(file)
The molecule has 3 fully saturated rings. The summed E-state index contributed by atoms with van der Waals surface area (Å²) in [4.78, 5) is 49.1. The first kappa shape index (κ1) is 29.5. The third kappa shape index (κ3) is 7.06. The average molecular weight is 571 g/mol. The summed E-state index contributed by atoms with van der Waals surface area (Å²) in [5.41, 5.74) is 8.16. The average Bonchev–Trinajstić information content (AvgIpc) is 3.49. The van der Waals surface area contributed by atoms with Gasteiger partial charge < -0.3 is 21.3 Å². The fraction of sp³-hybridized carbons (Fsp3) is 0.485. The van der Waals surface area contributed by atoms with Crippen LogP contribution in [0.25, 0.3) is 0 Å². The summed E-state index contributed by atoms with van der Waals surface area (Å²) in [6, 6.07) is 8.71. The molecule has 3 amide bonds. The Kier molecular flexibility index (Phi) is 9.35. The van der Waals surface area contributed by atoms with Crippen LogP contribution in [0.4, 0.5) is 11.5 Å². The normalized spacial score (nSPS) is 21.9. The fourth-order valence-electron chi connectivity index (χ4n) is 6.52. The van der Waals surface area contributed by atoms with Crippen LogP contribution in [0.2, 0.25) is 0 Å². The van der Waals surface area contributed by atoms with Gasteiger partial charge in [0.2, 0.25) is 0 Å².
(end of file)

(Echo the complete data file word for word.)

The molecule has 3 fully saturated rings. The summed E-state index contributed by atoms with van der Waals surface area (Å²) in [4.78, 5) is 49.1. The first kappa shape index (κ1) is 29.5. The third kappa shape index (κ3) is 7.06. The average molecular weight is 571 g/mol. The summed E-state index contributed by atoms with van der Waals surface area (Å²) in [5.41, 5.74) is 8.16. The average Bonchev–Trinajstić information content (AvgIpc) is 3.49. The van der Waals surface area contributed by atoms with Gasteiger partial charge < -0.3 is 21.3 Å². The fraction of sp³-hybridized carbons (Fsp3) is 0.485. The van der Waals surface area contributed by atoms with Crippen LogP contribution in [0.25, 0.3) is 0 Å². The summed E-state index contributed by atoms with van der Waals surface area (Å²) in [6, 6.07) is 8.71. The molecule has 3 amide bonds. The Kier molecular flexibility index (Phi) is 9.35. The van der Waals surface area contributed by atoms with Crippen LogP contribution in [0.4, 0.5) is 11.5 Å². The normalized spacial score (nSPS) is 21.9. The fourth-order valence-electron chi connectivity index (χ4n) is 6.52. The van der Waals surface area contributed by atoms with Crippen LogP contribution in [0.2, 0.25) is 0 Å². The van der Waals surface area contributed by atoms with Gasteiger partial charge in [0.2, 0.25) is 0 Å².